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Love and Other Thought Experiments: Longlisted for the Booker Prize 2020

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At the same time, it is very different from the kind of book I have come to expect from the Booker (I realised very recently that this is my eighth year of reading the Booker long list, although this year it seems likely I will not read the whole list for the first time in those eight years). I think the main reason I enjoyed reading this book is the way it keeps you on your toes all the way through. However, it is not until the final chapter of the book that the significance of those alternatives will start to fall into place.

Rachel dies of a brain tumor when Arthur is just a toddler (not really a spoiler, this comes very early in the novel). I've only just finished reading this and don't feel I can adequately explain my feelings about this book. I also didn't realize it was going to be short stories (I realize they all are interconnected and follow the same group of characters but they were short stories nonetheless and y'all know I don't vibe with short stories. If you are like me and enjoy subtle, sensitive literary fiction AND philosophical thought experiments as entertainment (along the lines of say, Ted Chiang's short stories) AND these two things combined in one novel sounds appealing, this book is for you.Unusually for a novel, each chapter has a bibliography - in addition to the philosophical and scientific underpinnings, these include novels, children's books and other literary works all of which are mentioned in or influence the stories. She was fading like a once vivid stain on a sheet that with every wash grows paler until you forget it had ever existed. The first arises from Pascal’s wager, although not with an explicit reference to religion, but more to ask the question of when it may be rational to believe in the irrational, here whether Eliza should believe her wife, Rachel, that an ant has crawled into her eye and stayed there (wonderfully based on an incident where the author herself had ants living in her computer, to the disbelief of her son).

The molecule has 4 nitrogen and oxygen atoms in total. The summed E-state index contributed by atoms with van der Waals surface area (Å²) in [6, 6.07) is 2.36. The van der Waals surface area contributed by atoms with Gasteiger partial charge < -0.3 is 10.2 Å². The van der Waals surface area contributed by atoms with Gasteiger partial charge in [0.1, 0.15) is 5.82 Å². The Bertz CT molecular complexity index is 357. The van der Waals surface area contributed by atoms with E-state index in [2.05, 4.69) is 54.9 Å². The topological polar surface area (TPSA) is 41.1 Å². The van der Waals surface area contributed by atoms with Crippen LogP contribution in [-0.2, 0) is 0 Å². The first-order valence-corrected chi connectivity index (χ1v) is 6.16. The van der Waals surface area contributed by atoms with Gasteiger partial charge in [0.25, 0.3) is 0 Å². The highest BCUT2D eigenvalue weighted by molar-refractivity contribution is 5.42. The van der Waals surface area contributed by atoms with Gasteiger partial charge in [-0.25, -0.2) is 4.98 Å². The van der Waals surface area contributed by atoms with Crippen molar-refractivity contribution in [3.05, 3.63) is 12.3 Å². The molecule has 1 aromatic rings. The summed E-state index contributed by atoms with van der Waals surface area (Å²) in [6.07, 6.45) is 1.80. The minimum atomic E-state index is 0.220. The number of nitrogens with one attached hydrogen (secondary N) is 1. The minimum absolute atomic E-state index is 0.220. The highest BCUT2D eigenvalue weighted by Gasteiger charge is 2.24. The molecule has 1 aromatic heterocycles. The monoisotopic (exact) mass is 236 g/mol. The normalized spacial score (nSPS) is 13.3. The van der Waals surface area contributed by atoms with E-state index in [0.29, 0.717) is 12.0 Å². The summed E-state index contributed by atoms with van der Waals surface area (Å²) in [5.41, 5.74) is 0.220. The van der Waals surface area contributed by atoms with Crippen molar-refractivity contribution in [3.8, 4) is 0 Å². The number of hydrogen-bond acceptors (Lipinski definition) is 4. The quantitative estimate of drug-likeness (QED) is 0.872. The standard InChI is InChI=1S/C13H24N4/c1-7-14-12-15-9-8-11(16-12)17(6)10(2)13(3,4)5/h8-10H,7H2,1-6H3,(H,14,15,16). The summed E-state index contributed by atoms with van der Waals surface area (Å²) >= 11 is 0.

And in contrast many sources are, I think, simply listed for completeness, for example a (I think) straightforward remark in all the stories he was told, the fairy tales and Roald Dahls, the Lemony Snickets and J.The book is throughly infused with empathy, especially for its characters that eventually extend to an unusual and somwhat mysterious, unsettling, future AI consciousness. I understand and respect the academia of the experiments, but in a number of cases I struggled to get the essence (after looking on line, as I imagine most people who are not philosophers, will need to do). Her book, A Marriage Proposal; The importance of equal marriage and what it means for us all , was published by Guardian short books in 2014. Set in the future and firmly in the genre of Sci-fi, this is where all the previous chapters connect. In the book, two women are knocked off balance when their plans to have a baby together become entangled with an ant incident; the same day they decide to go ahead with the pregnancy, Rachel wakes in the night in a panic, convinced an ant has crawled into her eye.

We have multiple times, but also multiple timelines, multiple realities, even multiple versions of the “same” person.Like you I do usually prefer deeper commentary with these characters; it seems like there’s still plenty to be said about those experiences in fiction and beyond. Eliza wants to believe her partner but, as a scientist, can’t affirm something that doesn’t make sense (“We don’t need to resort to the mystical to describe physical processes,” she says). There is only one story in the whole bunch that incited any emotional impact for me at all, and it’s the second piece: a child swims out to sea to retrieve a drifting toy for a friend, and worries he won’t make it back to shore; in three mutually exclusive endings, we see him fight for survival. We begin the book with Eliza and Rachel, a gay couple who decide to start a family with the help of a friend. In some cases these are also spelled out, dare one say Sophie’s World style, in the narrative itself, whereas in others the association is rather looser.

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